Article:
Laptop Size


Today’s Question: I noticed you were using an Apple laptop. It looked like the 13 inch MacBook Pro? I am about to purchase a laptop for traveling in my new camper. Is the 13-inch display large enough to comfortably work in Lightroom or Photoshop?

Tim’s Quick Answer: Yes, I am using a 13-inch MacBook Pro as my primary (actually, pretty much exclusive) computer. With the Retina display I am very comfortable working with this display size for working in Lightroom and Photoshop, as well as editing my videos in Premiere Pro and laying out Pixology magazine in InDesign.

More Detail: To be sure, my priorities are a little different from those of many other photographers, because I travel rather extensively. Because I am rarely home for more than a couple weeks at a time, and am often away from home for weeks on end, it makes sense for me to use a laptop as my primary computer platform.

It has been more than five years since I’ve owned a desktop computer, and I don’t miss it at all. With a laptop I always have my familiar computer and my data no matter where I am.

I do feel that the 13-inch display size is a good compromise. To me personally a 15-inch or larger display results in a laptop that feels more bulky and less portable. And a smaller display isn’t as comfortable to work with.

With previous laptops I felt that I was compromising significantly due to the relatively low display resolution. I simply didn’t have much screen real estate to use for some of the key applications in my workflow. But with the Retina display I am now perfectly happy. I prefer the higher resolution setting (referred to as “More Space” in the Macintosh preferences), which produces a display that appears like a resolution of 1680×1050 pixels. In other words, I have what is very close to a full 1080p high definition display, which works well for demanding applications such as Photoshop and Lightroom.

It is worth noting that if you’re going to use a laptop as a primary platform for working with Photoshop and Lightroom, you’ll want to opt for a relatively powerful laptop. That means opting for the fastest multi-core processor available, upgrading the memory to 16GB of RAM (or even more), and taking advantage of the hard drive (or SSD drive) option with the highest capacity available.

Rotate Without Crop


Today’s Question: Crop is an indispensable feature, and the rotate feature usually has crop built in. But sometimes I don’t want to crop when I rotate, and sometimes I want to reposition the object of the photo creating white space at the edge, or even expand the borders in all directions. Is there a software function that will automatically back fill the white space? Else I need to use the Clone Stamp tool to add sky, trees, mountains, or whatever is in the background.

Tim’s Quick Answer: There are a couple of options I would recommend in Photoshop. These are the Content Aware Fill, and manually duplicating a relatively large area of pixels.

More Detail: The first option is more automatic, but the results can be a bit mixed. First, be sure that when you are using the Crop tool that you turn off the “Delete Cropped Pixels” checkbox on the Options bar. This will ensure you can always use the “Reveal All” command found on the Edit menu to expand the canvas so that all pixels in the image are visible.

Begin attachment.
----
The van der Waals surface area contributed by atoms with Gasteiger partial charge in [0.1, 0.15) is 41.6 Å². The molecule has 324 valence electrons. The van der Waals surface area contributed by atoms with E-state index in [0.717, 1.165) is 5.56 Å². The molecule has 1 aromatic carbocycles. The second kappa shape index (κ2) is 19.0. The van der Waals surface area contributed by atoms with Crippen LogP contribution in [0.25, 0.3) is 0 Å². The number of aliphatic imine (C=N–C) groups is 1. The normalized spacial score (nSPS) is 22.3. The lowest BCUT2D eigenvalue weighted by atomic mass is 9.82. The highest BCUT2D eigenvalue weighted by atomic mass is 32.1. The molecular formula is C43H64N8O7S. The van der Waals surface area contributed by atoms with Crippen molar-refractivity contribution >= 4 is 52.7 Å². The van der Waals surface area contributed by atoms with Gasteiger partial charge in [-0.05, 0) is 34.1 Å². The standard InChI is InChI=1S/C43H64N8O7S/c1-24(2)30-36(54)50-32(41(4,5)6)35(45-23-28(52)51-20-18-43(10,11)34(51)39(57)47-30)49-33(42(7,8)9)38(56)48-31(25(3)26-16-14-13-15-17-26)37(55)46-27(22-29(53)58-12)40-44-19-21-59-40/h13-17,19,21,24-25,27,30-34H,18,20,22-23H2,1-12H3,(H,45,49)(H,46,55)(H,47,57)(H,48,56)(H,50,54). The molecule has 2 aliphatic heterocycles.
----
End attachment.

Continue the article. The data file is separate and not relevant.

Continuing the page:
Next, create a copy of the Background image layer by dragging the thumbnail for that layer to the “Create a New Layer” button (the blank sheet of paper icon) at the bottom of the Layers panel. This will create a Background Copy layer that you can use as the basis of the Content Aware Fill technique.

Now you can create a selection in the “blank” areas created when you rotated the image without cropping into the image. I recommend working with one side of the image at a time to help improve the overall results. With a selection active you can then choose Edit > Fill from the menu. In the Fill dialog choose “Content Aware” from the Contents popup. I also recommend turning on the “Color Adaptation” checkbox to improve color rendering. Click OK and the selected area will be filled with pixels taken from the image.

The quality of results with Content Aware Fill can vary considerably. Sometimes it works great, and sometimes not so great. Keep in mind, however, that you can use other tools such as the Clone Stamp and the Spot Healing Brush to improve upon the results without too much effort.

When the Content Aware Fill approach doesn’t work very well you can use a more “manual” approach to filling in the empty areas of the image. Start by creating a selection of an area that would represent a good fill for the empty area. Then choose Layer > New > Layer via Copy from the menu, or press Ctrl+J on Windows or Command+J on Macintosh. This will duplicate the selected pixels onto a new layer. Use the Move tool to drag that new layer into position to cover up part of the empty portion of the image. You can then use a layer mask to blend areas in, and employ the Clone Stamp and Spot Healing Brush tools to perform additional cleanup work on a separate layer.

The various “automated” capabilities for image cleanup in Photoshop can provide you with a great starting point, though in many cases you’ll still need to perform additional work to produce a satisfactory result. Fortunately, a combination of “automatic” and “manual” approaches can minimize the amount of time and effort required to produce great results.

Location Tracking


Today’s Question: You showed a technique for using the GPS in your phone to provide locations for pictures, by using synchronized times (adjusting for time zones). What app are you using on the phone? When I travel to a foreign country, what settings do I need to be sure to have set correctly so that my phone’s GPS works but I’m not hit with lots of extra data or phone charges?